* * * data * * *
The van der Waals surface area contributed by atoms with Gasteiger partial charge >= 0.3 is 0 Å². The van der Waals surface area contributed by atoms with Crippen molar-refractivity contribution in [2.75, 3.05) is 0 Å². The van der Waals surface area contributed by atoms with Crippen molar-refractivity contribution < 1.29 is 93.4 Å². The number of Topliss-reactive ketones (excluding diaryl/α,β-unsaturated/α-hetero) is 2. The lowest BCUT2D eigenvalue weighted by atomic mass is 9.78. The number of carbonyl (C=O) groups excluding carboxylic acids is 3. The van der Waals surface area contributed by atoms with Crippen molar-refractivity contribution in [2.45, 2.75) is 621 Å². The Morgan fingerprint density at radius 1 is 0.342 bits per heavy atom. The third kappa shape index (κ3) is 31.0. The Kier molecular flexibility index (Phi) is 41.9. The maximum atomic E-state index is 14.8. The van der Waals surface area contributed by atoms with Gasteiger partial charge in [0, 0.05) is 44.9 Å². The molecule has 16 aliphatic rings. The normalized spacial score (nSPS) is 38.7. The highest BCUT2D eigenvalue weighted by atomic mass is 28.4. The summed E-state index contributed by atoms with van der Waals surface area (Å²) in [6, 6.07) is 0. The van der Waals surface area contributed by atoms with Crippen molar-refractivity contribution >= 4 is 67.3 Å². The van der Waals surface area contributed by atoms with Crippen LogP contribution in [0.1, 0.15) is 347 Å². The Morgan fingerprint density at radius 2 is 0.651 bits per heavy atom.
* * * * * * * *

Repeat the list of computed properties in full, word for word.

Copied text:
The van der Waals surface area contributed by atoms with Gasteiger partial charge >= 0.3 is 0 Å². The van der Waals surface area contributed by atoms with Crippen molar-refractivity contribution in [2.75, 3.05) is 0 Å². The van der Waals surface area contributed by atoms with Crippen molar-refractivity contribution < 1.29 is 93.4 Å². The number of Topliss-reactive ketones (excluding diaryl/α,β-unsaturated/α-hetero) is 2. The lowest BCUT2D eigenvalue weighted by atomic mass is 9.78. The number of carbonyl (C=O) groups excluding carboxylic acids is 3. The van der Waals surface area contributed by atoms with Crippen molar-refractivity contribution in [2.45, 2.75) is 621 Å². The Morgan fingerprint density at radius 1 is 0.342 bits per heavy atom. The third kappa shape index (κ3) is 31.0. The Kier molecular flexibility index (Phi) is 41.9. The maximum atomic E-state index is 14.8. The van der Waals surface area contributed by atoms with Gasteiger partial charge in [0, 0.05) is 44.9 Å². The molecule has 16 aliphatic rings. The normalized spacial score (nSPS) is 38.7. The highest BCUT2D eigenvalue weighted by atomic mass is 28.4. The summed E-state index contributed by atoms with van der Waals surface area (Å²) in [6, 6.07) is 0. The van der Waals surface area contributed by atoms with Crippen molar-refractivity contribution >= 4 is 67.3 Å². The van der Waals surface area contributed by atoms with Crippen LogP contribution in [0.1, 0.15) is 347 Å². The Morgan fingerprint density at radius 2 is 0.651 bits per heavy atom.